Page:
In Cairo in May I caught up with photographer Xenia Nikolskaya. She had an exhibition at the Townhouse gallery in support of her new book Dust. I wrote the following short piece about her work for Voyager magazine:
On a side street lined with a shanty town of car mechanics’ workshops, the ruined Palace of Prince Said Halim stands like a marooned set from a grand Italian opera. It’s been derelict for decades and access to it is denied by a rusting padlocked iron gate. But photographer Xenia Nikolskaya knows who has the key and a little baksheesh gets the gate opened. We enter and wander through halls scattered with the debris of collapsing ceilings and wind-blown trash.
Russian-born Nikolskaya spent six years visiting and photographing similarly forgotten spaces in cities around Egypt. The rooms she portrays are empty, but her painterly compositions and lambent lighting (which in most cases is natural) serve to give the impression that these are stage sets, only waiting for the arrival of the actors.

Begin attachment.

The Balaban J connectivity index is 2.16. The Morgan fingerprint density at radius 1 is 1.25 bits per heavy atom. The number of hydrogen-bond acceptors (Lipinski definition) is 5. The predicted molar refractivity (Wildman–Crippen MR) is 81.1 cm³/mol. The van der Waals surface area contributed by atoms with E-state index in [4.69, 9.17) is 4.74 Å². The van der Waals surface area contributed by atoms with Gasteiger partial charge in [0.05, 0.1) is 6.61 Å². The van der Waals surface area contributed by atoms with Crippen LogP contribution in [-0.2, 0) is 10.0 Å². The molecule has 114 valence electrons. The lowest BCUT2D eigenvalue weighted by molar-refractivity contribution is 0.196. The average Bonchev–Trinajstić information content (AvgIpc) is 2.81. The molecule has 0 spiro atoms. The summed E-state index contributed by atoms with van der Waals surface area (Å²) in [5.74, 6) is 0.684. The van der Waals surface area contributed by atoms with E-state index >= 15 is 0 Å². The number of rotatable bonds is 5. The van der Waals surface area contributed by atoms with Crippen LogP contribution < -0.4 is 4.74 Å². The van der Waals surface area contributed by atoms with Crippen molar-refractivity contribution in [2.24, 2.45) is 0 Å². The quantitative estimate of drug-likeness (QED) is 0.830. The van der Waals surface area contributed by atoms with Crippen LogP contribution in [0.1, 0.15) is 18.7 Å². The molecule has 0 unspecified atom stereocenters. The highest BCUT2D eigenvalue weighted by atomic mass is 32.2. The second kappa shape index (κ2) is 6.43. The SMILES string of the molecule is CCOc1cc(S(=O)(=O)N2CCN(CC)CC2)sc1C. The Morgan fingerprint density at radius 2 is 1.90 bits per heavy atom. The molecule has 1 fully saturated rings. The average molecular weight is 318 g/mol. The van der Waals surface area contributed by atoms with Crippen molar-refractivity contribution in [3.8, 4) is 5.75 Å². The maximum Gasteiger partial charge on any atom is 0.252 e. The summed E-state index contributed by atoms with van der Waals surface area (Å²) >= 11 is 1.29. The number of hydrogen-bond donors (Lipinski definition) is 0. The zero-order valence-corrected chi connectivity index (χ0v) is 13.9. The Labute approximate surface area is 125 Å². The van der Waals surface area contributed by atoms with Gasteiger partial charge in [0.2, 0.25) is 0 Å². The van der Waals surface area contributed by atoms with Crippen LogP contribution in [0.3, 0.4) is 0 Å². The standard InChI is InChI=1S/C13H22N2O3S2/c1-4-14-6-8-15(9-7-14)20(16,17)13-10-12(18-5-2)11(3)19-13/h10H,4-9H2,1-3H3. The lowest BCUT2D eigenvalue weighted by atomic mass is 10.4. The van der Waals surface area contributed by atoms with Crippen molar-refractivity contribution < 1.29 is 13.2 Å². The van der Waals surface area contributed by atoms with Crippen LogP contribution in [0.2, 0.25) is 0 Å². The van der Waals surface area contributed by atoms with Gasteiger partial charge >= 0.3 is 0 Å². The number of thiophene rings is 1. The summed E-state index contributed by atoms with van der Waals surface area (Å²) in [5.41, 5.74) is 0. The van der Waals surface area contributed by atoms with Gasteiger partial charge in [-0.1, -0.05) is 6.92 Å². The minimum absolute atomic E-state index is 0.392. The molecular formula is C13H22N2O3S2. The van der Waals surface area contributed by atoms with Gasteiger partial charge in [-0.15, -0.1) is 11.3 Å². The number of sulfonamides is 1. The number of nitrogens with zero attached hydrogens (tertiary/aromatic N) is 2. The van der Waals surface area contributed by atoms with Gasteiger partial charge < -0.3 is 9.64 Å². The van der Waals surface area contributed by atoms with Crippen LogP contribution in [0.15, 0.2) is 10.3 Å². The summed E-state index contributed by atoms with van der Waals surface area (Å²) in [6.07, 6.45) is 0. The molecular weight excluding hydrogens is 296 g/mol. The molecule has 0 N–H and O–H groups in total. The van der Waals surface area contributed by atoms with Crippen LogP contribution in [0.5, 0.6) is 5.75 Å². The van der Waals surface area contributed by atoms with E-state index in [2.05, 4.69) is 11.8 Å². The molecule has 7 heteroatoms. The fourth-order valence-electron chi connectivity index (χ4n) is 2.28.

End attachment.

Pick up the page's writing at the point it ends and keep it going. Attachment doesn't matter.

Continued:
The reality is that most of the buildings she has photographed are doomed. They are relics of a time when central Cairo was home to princes and pashas; today’s teeming, overpopulated city has no use for the ornate marbled palaces and playthings of its former aristocracy. So they stand empty, unsuitable for purpose, stagnating – although not entirely impervious to change. Nikolskaya points to a spot above a door in one of the rooms in Said Halim’s palace: ‘When I first came here in 2007, there was a picture of President Mubarak hanging there. Now he’s gone.’
Dust by Xenia Nikolskaya is published by Dewi Lewis, £30.